1 CORINTHIANS, written to the Christians in the Greek city of Corinth, is about a myriad of seeming!y unrelated issues--like law suits, communion, spiritual gifts, women in the church, matters of conscience, the resurrection. But the unifying theme is the community, or how Christians are to relate to one another in all kinds of settings and situations.

2 CORINTHIANS. It seems that there were some leaders in Corinth who were questioning Paul's authority, so much of 2 Corinthians is autobiographical, defending Paul's calling and right to apostolic authority.

GALATIANS was written to the Christians in the Roman province of Galatia, or modern-day Turkey. It is the declaration of the Christian's independence from the ceremonial laws of the Old Testament. The theme of Galatians is that salvation is by grace..Jesus plus nothing.

EPHESIANS, written to the Christians in the Greek city of Ephesus, is about the church - what it is and how God wants to use it. See Ephesians 3:10.

PHILIPPIANS, which Paul wrote from prison to the Christians in the Greek city of Philippi, is about the joy of our salvation.

COLOSSIANS, written to the Christians in the Greek city of Colosse, is about the magnificence of Christ.

PHILEMON is a short personal letter from Paul to a wealthy Christian by the name of Philemon. Paul had somehow met Philemon's runaway slave, and sent this letter back to Philemon, imploring him to receive back his former employee - as a brother in Christ.

1 & 2 TIMOTHY and TITUS are personal, instructional letters from Paul to his young understudies.

The Epistles: Hebrews

HEBREWS is in a class by itself in that no one really knows who wrote it. Written to Jewish Christians, it is perhaps the most profound book of the New Testament. The letter presents a comparison between the Old Covenant of law and ceremony and the New, or "better" Covenant of grace in Christ.

The Epistles: James

JAMES is a short but powerful letter about the importance of how you live out your faith. It is a kind of New Testament book of proverbs.

The Epistles: Peter

1, 2 PETER, among other things, focus on how the Christian is supposed to respond in adversity. Keywords in the book are sanctification, suffering and obedience.

The Epistles: John

1,2,3 JOHN are three little letters by the "Apostle of Love" ...the same John who wrote the Gospel of John. The themes epistles are Christian love and character, assurance of salvation, and truth.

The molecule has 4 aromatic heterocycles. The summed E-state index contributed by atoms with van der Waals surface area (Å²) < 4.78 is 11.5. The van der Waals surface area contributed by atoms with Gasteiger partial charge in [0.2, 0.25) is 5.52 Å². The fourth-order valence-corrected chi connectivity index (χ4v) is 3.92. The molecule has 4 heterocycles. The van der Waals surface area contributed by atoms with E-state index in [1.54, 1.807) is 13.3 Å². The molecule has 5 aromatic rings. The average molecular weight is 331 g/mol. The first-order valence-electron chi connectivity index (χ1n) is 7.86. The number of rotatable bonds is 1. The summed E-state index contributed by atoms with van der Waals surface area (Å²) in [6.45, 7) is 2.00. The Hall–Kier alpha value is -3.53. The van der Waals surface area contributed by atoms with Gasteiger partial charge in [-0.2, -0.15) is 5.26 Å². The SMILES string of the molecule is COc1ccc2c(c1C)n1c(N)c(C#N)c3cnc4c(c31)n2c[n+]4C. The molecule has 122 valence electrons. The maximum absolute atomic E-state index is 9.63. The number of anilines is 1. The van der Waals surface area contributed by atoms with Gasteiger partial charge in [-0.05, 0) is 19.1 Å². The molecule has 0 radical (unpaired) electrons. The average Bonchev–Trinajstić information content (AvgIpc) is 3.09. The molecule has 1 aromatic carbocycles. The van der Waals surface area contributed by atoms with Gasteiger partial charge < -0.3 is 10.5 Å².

The Epistles: Jude

JUDE is a fiery little letter about serving God with purity and integrity.


REVELATION is the most mysterious book in the Bible. It has been understood and misunderstood many ways! It's purpose, if it can be simply stated, is that Jesus and his kingdom will triumph, no matter how bleak life becomes. This was an incredibly important message at the time, because the church was going through one of the most fierce persecutions in its history.  


Mat 26:26-29 (KJV) 
And as they were eating, 
Jesus took bread, and blessed it, and brake it, and gave it to the disciples, 
and said, Take, eat; this is my body. 
{27} And he took the cup, and gave thanks, and gave it to them, saying, 
Drink ye all of it; 
{28} For this is my blood of the new testament, 
which is shed for many for the remission of sins. 
{29} But I say unto you, I will not drink henceforth of this fruit of the vine,
 until that day when I drink it new with you in my Father's kingdom.

Jer 31:31-34 (KJV) 
Behold, the days come, saith the LORD, 
that I will make a new covenant with the house of Israel, 
and with the house of Judah: 
{32} Not according to the covenant that I made with their fathers 
in the day that I took them by the hand to bring them out of the land of Egypt; 
which my covenant they brake, 
although I was an husband unto them, saith the LORD: 

{33} But this shall be the covenant that I will make with the house of Israel;
 After those days, saith the LORD, 
I will put my law in their inward parts, and write it in their hearts; 
and will be their God, and they shall be my people. 
{34} And they shall teach no more every man his neighbour, 
and every man his brother, saying, Know the LORD: 
for they shall all know me, 
from the least of them unto the greatest of them, saith the LORD: 
for I will forgive their iniquity, 
and I will remember their sin no more.